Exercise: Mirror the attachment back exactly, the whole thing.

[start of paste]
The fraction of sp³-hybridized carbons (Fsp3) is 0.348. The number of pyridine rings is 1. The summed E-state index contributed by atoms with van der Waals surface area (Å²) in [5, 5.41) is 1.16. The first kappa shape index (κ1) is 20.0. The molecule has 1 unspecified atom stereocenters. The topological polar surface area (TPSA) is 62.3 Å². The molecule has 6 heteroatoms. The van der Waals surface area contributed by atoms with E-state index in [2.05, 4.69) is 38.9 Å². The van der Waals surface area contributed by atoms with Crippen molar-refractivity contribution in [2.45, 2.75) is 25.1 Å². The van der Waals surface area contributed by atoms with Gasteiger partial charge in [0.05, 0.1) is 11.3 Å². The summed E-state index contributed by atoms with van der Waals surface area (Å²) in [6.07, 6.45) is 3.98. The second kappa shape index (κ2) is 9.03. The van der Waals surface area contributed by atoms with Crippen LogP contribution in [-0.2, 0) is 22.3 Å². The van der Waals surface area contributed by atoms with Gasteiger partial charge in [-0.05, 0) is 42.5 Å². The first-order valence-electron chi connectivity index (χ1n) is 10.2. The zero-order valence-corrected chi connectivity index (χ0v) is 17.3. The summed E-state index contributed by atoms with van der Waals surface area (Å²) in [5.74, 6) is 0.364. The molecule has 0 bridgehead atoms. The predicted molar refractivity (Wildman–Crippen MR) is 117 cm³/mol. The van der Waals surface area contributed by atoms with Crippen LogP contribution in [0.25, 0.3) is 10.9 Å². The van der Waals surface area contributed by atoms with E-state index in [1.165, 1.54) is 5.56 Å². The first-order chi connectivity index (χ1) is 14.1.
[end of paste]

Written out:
The fraction of sp³-hybridized carbons (Fsp3) is 0.348. The number of pyridine rings is 1. The summed E-state index contributed by atoms with van der Waals surface area (Å²) in [5, 5.41) is 1.16. The first kappa shape index (κ1) is 20.0. The molecule has 1 unspecified atom stereocenters. The topological polar surface area (TPSA) is 62.3 Å². The molecule has 6 heteroatoms. The van der Waals surface area contributed by atoms with E-state index in [2.05, 4.69) is 38.9 Å². The van der Waals surface area contributed by atoms with Crippen molar-refractivity contribution in [2.45, 2.75) is 25.1 Å². The van der Waals surface area contributed by atoms with Gasteiger partial charge in [0.05, 0.1) is 11.3 Å². The summed E-state index contributed by atoms with van der Waals surface area (Å²) in [6.07, 6.45) is 3.98. The second kappa shape index (κ2) is 9.03. The van der Waals surface area contributed by atoms with Crippen LogP contribution in [-0.2, 0) is 22.3 Å². The van der Waals surface area contributed by atoms with Gasteiger partial charge in [-0.05, 0) is 42.5 Å². The first-order valence-electron chi connectivity index (χ1n) is 10.2. The zero-order valence-corrected chi connectivity index (χ0v) is 17.3. The summed E-state index contributed by atoms with van der Waals surface area (Å²) in [5.74, 6) is 0.364. The molecule has 0 bridgehead atoms. The predicted molar refractivity (Wildman–Crippen MR) is 117 cm³/mol. The van der Waals surface area contributed by atoms with Crippen LogP contribution in [0.25, 0.3) is 10.9 Å². The van der Waals surface area contributed by atoms with E-state index in [1.165, 1.54) is 5.56 Å². The first-order chi connectivity index (χ1) is 14.1.